Unlike languages, science and other mainstream subjects, the teachers do not have a fixed syllabus and critics have complained about the ambiguity of subject guidelines.

Researcher Leung Yan-wing, from the institute's centre for governance and citizenship, said the findings reflected the fact that some teachers were conservative.

"There are more open-minded teachers but as a matter of fact there are also a group of people who believe in the mainland way," Fung said, adding that society should guard against erosion of the fundamental values of democracy and human rights.


  1. aimlesswanderer24 June 2011 at 17:28

    Article written by Pearlie!

    The CCP will be patting the heads of their local lackeys. The CCP obviously should be able to do anything to anyone if they say it's for society's (the CCP's) benefit.

    Shouldn't confuse the kiddies! Superfluous ideas like human rights, bah. Patriotic/CCP Indoctrination much more important.

  2. Thanks AW. Yes, Pearlie will be mentioned sooner or later, and will have her own novel name number!

    Isn't self-censorship a powerful and dangerous thing? Authoritarian and Totalitarian governments must love it when their local lackeys do all the work for them!

  3. aimlesswanderer27 June 2011 at 20:23

    Sure, no need wave the stick, just the threat of it (and quiet whispers) get the desired result. Much cleaner, and no embarrassing documents to be leaked.

    Wossisname, the Donald, must be a shoo in for another term, and the education secretary must be in line for a promotion to police or justice minister. He will have plenty of 'reeducation' to do there to smooth the way for more CCP friendly ideas.

  4. Self-censorship is a wonderful thing, lol.

    Donald Duck (since Tsang was the one who pushed forth the HK Disneyland project) will not be up for, ahem, "election" since he has technically been in for 2 terms. This is why he is now considered a lame duck (pun intended!!) and the political and media machinations are moving towards looking at potential candidates (all of whom have denied that they are interested in the Chief Executive position). Oh what fun!

  5. aimlesswanderer4 July 2011 at 20:20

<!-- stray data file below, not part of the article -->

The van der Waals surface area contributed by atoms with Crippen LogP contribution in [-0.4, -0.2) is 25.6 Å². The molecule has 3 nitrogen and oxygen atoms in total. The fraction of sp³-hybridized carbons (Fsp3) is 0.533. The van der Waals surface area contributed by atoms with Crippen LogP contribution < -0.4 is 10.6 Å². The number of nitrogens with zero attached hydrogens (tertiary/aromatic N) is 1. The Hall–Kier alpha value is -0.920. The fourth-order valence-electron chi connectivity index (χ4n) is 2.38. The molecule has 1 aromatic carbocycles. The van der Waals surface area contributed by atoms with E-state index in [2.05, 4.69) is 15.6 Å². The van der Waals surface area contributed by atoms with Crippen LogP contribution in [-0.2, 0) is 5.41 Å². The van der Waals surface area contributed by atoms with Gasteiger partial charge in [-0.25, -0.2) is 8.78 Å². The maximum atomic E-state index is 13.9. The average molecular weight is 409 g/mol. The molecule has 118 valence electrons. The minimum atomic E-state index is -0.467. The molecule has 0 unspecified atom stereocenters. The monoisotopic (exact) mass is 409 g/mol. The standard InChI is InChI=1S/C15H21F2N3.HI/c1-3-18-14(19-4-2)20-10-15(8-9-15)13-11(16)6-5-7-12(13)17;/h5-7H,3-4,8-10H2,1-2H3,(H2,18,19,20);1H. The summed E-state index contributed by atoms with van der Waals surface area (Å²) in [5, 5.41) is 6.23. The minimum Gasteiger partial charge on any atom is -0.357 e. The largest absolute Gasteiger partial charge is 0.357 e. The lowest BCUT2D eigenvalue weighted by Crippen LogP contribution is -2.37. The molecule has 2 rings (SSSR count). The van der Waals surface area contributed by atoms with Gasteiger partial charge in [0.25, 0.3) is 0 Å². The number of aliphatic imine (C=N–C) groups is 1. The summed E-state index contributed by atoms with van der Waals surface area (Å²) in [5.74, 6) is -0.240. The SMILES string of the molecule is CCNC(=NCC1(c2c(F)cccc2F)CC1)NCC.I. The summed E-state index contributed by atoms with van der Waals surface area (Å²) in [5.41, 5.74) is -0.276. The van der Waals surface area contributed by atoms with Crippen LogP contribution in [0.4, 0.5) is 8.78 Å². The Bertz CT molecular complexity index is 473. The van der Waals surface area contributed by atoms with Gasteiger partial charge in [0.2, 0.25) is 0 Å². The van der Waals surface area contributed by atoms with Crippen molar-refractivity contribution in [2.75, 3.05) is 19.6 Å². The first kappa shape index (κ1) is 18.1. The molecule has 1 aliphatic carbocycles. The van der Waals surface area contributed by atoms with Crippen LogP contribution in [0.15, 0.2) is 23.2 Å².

Yeah, Beijing must be looking for a suitably well known, pliable lap dog who will slowly and subtly roll back troublesome "freedoms" and bend over on cue. I hear the position pays well, and comes with plenty of perks.

  6. The position pays extremely and outrageously well. The salary is more than what the US president and the British prime minister earns. I am not sure how much the Chinese president earns, but I would not be surprised if the HK Chief Executive tops that too.

  7. aimlesswanderer10 July 2011 at 15:21

    Clearly the CE needs the extra money to support his wife and mistresses shopping habits.

    I guess that the "unofficial" benefits that CCP high ups get (but also their friends and relatives) more than make up for any salary gap!

  8. The wife of the first CE of Hong Kong, Tung Chee-hwa who now sits comfortably in the NPC, had a penchant for always sitting on seat A1 of all their flights. When someone had already booked that seat, she (Betty Tung) was known to make a fuss and demand that she get that seat number. I guess that's what some of the money is used for.

    Having mistresses can be pretty costly! Lol.

  9. aimlesswanderer19 July 2011 at 19:57

    It's a good scam, err, gig if you can get it. Sets you up for life, as long as you don't rock the boat.

    She should have gotten her husband to pass a law so that she could get police to arrest any upstart peasants who dared to sit in her seat!